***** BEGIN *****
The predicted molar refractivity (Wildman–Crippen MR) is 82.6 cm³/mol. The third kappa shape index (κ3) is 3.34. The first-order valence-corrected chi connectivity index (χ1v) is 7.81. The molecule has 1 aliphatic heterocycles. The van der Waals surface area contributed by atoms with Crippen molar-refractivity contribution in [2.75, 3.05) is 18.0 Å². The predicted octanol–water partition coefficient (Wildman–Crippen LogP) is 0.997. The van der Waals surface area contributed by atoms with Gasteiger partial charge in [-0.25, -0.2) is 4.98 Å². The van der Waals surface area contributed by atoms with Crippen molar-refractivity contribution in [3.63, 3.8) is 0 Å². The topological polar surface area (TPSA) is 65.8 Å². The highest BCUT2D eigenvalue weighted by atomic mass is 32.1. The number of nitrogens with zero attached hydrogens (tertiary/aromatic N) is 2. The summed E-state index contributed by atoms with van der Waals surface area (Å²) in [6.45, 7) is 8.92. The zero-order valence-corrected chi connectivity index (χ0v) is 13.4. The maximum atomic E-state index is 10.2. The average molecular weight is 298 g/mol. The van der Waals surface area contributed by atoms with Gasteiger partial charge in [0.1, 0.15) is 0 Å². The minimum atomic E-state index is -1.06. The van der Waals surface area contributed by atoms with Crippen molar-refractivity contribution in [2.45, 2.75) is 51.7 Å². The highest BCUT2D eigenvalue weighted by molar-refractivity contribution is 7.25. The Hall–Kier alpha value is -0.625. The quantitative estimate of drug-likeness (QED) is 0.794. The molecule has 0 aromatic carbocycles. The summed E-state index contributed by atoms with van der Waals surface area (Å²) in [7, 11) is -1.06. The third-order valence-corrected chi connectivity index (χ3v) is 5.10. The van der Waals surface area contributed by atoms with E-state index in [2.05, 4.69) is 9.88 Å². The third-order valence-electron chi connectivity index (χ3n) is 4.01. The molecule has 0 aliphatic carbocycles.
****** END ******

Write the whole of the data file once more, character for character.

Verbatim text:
The predicted molar refractivity (Wildman–Crippen MR) is 82.6 cm³/mol. The third kappa shape index (κ3) is 3.34. The first-order valence-corrected chi connectivity index (χ1v) is 7.81. The molecule has 1 aliphatic heterocycles. The van der Waals surface area contributed by atoms with Crippen molar-refractivity contribution in [2.75, 3.05) is 18.0 Å². The predicted octanol–water partition coefficient (Wildman–Crippen LogP) is 0.997. The van der Waals surface area contributed by atoms with Gasteiger partial charge in [-0.25, -0.2) is 4.98 Å². The van der Waals surface area contributed by atoms with Crippen molar-refractivity contribution in [3.63, 3.8) is 0 Å². The topological polar surface area (TPSA) is 65.8 Å². The highest BCUT2D eigenvalue weighted by atomic mass is 32.1. The number of nitrogens with zero attached hydrogens (tertiary/aromatic N) is 2. The summed E-state index contributed by atoms with van der Waals surface area (Å²) in [6.45, 7) is 8.92. The zero-order valence-corrected chi connectivity index (χ0v) is 13.4. The maximum atomic E-state index is 10.2. The average molecular weight is 298 g/mol. The van der Waals surface area contributed by atoms with Gasteiger partial charge in [0.1, 0.15) is 0 Å². The minimum atomic E-state index is -1.06. The van der Waals surface area contributed by atoms with Crippen molar-refractivity contribution in [2.45, 2.75) is 51.7 Å². The highest BCUT2D eigenvalue weighted by molar-refractivity contribution is 7.25. The Hall–Kier alpha value is -0.625. The quantitative estimate of drug-likeness (QED) is 0.794. The molecule has 0 aromatic carbocycles. The summed E-state index contributed by atoms with van der Waals surface area (Å²) in [7, 11) is -1.06. The third-order valence-corrected chi connectivity index (χ3v) is 5.10. The van der Waals surface area contributed by atoms with E-state index in [2.05, 4.69) is 9.88 Å². The third-order valence-electron chi connectivity index (χ3n) is 4.01. The molecule has 0 aliphatic carbocycles.